Yardstick Lessons

by Miguel Santos 


it was an empty library
in the cold air
and under your colder stare

i had flashcards in my hand
filled with words i could not pronounce or understand
you whip the yardstick on the table
and say: begin

it was steady pressure and firm scolding
you taught my mouth to form the sound
from mañana to maya na to: not later, right now
tease and ease the language
from book to brain to tongue-tied memory

i wrote down words i would never use
memorized meanings that held none
molded my mouth to measured mimicry
you say, i repeat
over and over as the clock ticked on

it’s all old memories, now
there is value in my scars
inside and out
your yardstick, who taught me the hardest lessons
are the ones i teach myself

traced on the phantom lines in my skin,
the ghosts of accents i’ve since lost
all that’s left is the shape of my mouth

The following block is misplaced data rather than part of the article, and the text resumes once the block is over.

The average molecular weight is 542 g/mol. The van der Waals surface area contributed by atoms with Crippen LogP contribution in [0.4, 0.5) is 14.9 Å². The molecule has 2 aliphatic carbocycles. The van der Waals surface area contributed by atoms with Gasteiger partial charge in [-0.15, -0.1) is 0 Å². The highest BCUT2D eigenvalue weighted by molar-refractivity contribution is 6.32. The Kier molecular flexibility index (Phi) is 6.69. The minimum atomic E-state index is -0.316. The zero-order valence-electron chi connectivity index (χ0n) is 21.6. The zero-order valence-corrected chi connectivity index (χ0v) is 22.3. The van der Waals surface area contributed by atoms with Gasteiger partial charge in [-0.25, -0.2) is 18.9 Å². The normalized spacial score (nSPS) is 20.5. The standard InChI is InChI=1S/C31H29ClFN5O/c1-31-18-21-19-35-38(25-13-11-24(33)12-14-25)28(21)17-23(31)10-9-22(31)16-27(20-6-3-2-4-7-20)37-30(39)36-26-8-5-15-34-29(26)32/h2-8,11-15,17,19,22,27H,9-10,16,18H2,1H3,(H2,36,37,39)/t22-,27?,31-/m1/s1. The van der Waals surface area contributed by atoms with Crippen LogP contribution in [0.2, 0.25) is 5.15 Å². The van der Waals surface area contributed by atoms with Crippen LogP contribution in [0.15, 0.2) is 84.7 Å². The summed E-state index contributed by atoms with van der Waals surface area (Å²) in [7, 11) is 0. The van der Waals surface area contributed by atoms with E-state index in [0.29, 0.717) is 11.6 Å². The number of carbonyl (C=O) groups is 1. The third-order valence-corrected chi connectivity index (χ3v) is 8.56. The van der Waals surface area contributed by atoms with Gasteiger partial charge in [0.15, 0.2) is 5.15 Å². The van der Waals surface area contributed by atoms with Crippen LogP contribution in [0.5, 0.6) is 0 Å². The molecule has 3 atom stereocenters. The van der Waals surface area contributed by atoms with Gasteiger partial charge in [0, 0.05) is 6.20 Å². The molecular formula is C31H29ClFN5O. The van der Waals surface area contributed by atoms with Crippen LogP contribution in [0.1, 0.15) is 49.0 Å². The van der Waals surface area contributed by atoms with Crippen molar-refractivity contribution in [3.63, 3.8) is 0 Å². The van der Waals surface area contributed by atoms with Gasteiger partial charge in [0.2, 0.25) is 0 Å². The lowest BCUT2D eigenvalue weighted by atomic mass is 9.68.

conforming to fit a foreign tongue

you’ll never guess where i’m from

Miguel Santos: My relationship with English has been tumultuous, to say the least. I started young; as a child I was asked to join multiple competitions to test my spelling and vocabulary. I kept studying grammar, diction and pronunciation past the point that was required for schooling. I did this not for any big reason; I just found myself practicing until I lost the accent. Now, I put years of hard work to use professionally and personally, in the form of managing operations for a BPO and through spoken word poetry. Every so often, the accent comes back, like an old friend.


Miguel Santos is a BPO Operations Manager by night and frustrated wordsmith by day. Spoken word is his chosen medium. As part of the Cebu-based poetry group The Stray Poets Collective, Miguel hopes to spread the importance of art and poetry within his local scene.

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